If you’re looking for a stunning houseplant to add to your collection but worried you’ve got a black thumb, fear not. I’ve got just the plant for you—or actually, many plants!
If you haven’t met her already, I’m honored to introduce you to the genus Aglaonema, better known as the Chinese evergreen. An absolute classic in the houseplant hobby and ubiquitous in homes, malls, and offices, this species may just be the perfect combination of decorative and easy to keep alive—so easy, in fact, that you can even just grow these plants in water!
Members of the Aroid family (Araceae), the 21 different species of Aglaonema are naturally found in warm and humid forests in Asia and New Guinea. Here, they form part of the shaded undergrowth, which means they’ve evolved to make do with a little less light than many other plants.
In their native range, Chinese evergreens have long been grown as an ornamental plant, but it took quite a bit longer for the species to pick up steam in the West. It was apparently introduced in 1885, but it took almost a hundred more years before nurseries caught on and began mass-producing it.
Once they did, though, the plant became virtually unstoppable!
As you’ve probably seen, the world of Aglaonemas can be a dizzying one to wade through. So to help you find the perfect plant for your home, I’ve put together this list of the best and easiest Aglaonema varieties to grow, even if you’re a total beginner at keeping houseplants!
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- Aglaonema varieties
- Aglaonema varieties: Species
- Aglaonema varieties: Classics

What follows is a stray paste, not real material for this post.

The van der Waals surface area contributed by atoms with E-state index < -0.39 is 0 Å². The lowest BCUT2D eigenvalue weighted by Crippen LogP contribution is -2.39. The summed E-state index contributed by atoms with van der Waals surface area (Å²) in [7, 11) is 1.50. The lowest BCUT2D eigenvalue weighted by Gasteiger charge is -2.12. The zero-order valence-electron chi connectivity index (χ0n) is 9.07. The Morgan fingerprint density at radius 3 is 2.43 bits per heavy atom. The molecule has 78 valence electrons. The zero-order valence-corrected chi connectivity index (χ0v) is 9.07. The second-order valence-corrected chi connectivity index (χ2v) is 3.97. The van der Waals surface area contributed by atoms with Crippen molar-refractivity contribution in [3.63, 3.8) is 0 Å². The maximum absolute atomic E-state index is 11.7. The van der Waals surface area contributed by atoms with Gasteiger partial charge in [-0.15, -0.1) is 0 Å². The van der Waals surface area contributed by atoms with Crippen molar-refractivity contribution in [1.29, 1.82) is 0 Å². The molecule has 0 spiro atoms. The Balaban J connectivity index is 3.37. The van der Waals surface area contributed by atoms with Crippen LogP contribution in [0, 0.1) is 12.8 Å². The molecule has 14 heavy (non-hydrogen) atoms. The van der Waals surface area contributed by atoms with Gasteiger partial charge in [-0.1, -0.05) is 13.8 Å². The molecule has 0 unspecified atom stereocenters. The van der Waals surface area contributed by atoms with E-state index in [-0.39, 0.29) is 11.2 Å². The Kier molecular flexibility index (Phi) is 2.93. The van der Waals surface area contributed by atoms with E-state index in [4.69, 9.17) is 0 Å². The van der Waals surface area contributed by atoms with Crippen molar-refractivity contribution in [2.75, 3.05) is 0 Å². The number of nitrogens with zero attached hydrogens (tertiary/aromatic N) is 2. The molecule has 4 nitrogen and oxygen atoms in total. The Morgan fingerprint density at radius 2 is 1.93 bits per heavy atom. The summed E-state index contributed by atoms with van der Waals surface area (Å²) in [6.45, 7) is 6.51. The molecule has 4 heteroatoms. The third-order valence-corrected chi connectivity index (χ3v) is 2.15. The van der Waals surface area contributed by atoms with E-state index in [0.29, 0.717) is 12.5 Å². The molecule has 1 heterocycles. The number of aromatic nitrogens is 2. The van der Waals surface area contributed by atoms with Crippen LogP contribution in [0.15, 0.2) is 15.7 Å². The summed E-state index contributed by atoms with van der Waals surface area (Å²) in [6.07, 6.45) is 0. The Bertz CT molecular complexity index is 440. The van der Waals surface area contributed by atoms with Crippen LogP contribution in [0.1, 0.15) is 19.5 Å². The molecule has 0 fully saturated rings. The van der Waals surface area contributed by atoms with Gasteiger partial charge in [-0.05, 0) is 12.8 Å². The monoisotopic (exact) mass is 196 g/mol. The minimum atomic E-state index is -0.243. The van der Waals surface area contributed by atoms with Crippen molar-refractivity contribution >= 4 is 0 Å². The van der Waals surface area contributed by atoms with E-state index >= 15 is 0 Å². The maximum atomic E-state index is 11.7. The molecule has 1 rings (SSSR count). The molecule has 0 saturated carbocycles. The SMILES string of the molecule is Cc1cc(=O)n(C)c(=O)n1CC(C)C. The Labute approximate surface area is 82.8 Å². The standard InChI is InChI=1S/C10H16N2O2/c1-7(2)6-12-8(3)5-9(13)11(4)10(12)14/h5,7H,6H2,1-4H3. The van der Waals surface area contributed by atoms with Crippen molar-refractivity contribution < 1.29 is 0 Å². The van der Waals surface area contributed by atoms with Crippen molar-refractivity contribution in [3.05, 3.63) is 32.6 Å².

- Aglaonema varieties: Modern
- Aglaonema ‘Pictum Tricolor’
- Aglaonema ‘Crete’
- Aglaonema ‘Prestige’
- Aglaonema ‘Lady Valentine’
- Aglaonema ‘Siam Aurora’
- Aglaonema ‘Chocolate’
- Aglaonema ‘Pink Moon’
- Aglaonema ‘Cutlass’
- Aglaonema ‘Golden Fluorite’
- Aglaonema ‘Pink Dalmatian’
- Aglaonema ‘White Lance’
- Aglaonema ‘Tigress’
- Aglaonema ‘Wishes’
- Aglaonema ‘Sparkling Sarah’
- Aglaonema ‘Spring Snow’
- Aglaonema ‘Golden Bay’
- Aglaonema ‘Juliette’
- Aglaonema ‘Red Valentine’
- Aglaonema ‘Silverado’
- Aglaonema ‘Snow White’
- Aglaonema ‘Stripes’
- Aglaonema ‘Golden Madonna’
- Aglaonema ‘Lucky Red’
- Aglaonema ‘White Joy’
- Aglaonema ‘BJ Freeman’
- Aglaonema ‘Leprechaun’
- Aglaonema ‘Golden Lipstick’
- Aglaonema care
Best Aglaonema varieties
There are few houseplants that appear in as many different colors and shapes as the genus Aglaonema. It’s very easy for nurseries to create new cultivars as the result of the development of all sorts of techniques for things like forced blooming and more effective pollination. This is underlined by the amount of patents given out for Chinese evergreen plants.
A quick look at Google Patents reveals over 10 pages of Aglaonema cultivars, and that’s just the varieties that were officially registered. Many of them don’t even have their own names names, but were instead given codes like ‘TWYAG0054’ or ‘UF-742-3.’ Some nurseries or individuals have dozens of patented cultivars in their name. Florida’s Sunshine Foliage World nursery, for example, owns over 25!
In order to prevent you from losing the forest for the trees, I’ve put together a list of the most popular, coveted, and beautiful Aglaonema varieties out there (and sprinkled in a few of my personal favorites, too).
We’ve got green plants, pink plants, white plants, wide-leaved plants, narrow-leaved plants, spotted plants, marbled plants… there truly is an Aglaonema for everyone.
Let’s dive in!
Where to buy Aglaonema plants:
Aglaonema varieties: species
Almost all of the Chinese evergreens we’ll be discussing here are cultivars and hybrids. This means they were selectively bred and crossed, combining wild type Aglaonemas into new ones. Before we have a look at those, let’s give the originals a bit of attention. These are actual species, scientifically speaking, and can be found in the wild.
OG Chinese evergreen alert! Aglaonema commutatum holds a particular place in the Aglaonema family. It’s one of the original Chinese evergreens, so to speak, and the one that has most extensively been used to create the range of cultivars that we know today.